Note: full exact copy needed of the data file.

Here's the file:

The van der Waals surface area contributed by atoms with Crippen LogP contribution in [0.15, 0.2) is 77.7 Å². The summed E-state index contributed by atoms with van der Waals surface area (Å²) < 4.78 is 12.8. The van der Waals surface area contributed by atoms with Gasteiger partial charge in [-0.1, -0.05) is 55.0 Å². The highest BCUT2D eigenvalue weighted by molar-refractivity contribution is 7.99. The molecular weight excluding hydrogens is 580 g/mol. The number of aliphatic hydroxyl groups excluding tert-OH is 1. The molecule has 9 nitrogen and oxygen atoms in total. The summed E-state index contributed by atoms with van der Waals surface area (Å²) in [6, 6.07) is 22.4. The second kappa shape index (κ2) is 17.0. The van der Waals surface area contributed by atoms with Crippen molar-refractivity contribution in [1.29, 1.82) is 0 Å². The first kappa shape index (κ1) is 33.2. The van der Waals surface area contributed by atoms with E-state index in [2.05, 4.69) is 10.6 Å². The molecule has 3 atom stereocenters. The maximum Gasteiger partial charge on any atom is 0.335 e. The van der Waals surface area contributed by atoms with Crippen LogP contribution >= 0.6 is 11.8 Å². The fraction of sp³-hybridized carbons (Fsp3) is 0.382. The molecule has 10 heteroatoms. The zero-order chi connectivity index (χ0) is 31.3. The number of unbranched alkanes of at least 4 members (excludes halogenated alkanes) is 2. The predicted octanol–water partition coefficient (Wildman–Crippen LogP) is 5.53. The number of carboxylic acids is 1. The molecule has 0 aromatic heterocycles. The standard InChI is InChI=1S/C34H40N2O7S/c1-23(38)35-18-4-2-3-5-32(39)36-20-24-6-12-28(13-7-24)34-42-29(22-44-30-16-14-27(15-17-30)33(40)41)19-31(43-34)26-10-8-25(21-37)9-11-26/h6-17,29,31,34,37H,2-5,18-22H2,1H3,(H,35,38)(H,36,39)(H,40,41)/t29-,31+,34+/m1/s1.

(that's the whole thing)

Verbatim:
The van der Waals surface area contributed by atoms with Crippen LogP contribution in [0.15, 0.2) is 77.7 Å². The summed E-state index contributed by atoms with van der Waals surface area (Å²) < 4.78 is 12.8. The van der Waals surface area contributed by atoms with Gasteiger partial charge in [-0.1, -0.05) is 55.0 Å². The highest BCUT2D eigenvalue weighted by molar-refractivity contribution is 7.99. The molecular weight excluding hydrogens is 580 g/mol. The number of aliphatic hydroxyl groups excluding tert-OH is 1. The molecule has 9 nitrogen and oxygen atoms in total. The summed E-state index contributed by atoms with van der Waals surface area (Å²) in [6, 6.07) is 22.4. The second kappa shape index (κ2) is 17.0. The van der Waals surface area contributed by atoms with Crippen molar-refractivity contribution in [1.29, 1.82) is 0 Å². The first kappa shape index (κ1) is 33.2. The van der Waals surface area contributed by atoms with E-state index in [2.05, 4.69) is 10.6 Å². The molecule has 3 atom stereocenters. The maximum Gasteiger partial charge on any atom is 0.335 e. The van der Waals surface area contributed by atoms with Crippen LogP contribution >= 0.6 is 11.8 Å². The fraction of sp³-hybridized carbons (Fsp3) is 0.382. The molecule has 10 heteroatoms. The zero-order chi connectivity index (χ0) is 31.3. The number of unbranched alkanes of at least 4 members (excludes halogenated alkanes) is 2. The predicted octanol–water partition coefficient (Wildman–Crippen LogP) is 5.53. The number of carboxylic acids is 1. The molecule has 0 aromatic heterocycles. The standard InChI is InChI=1S/C34H40N2O7S/c1-23(38)35-18-4-2-3-5-32(39)36-20-24-6-12-28(13-7-24)34-42-29(22-44-30-16-14-27(15-17-30)33(40)41)19-31(43-34)26-10-8-25(21-37)9-11-26/h6-17,29,31,34,37H,2-5,18-22H2,1H3,(H,35,38)(H,36,39)(H,40,41)/t29-,31+,34+/m1/s1.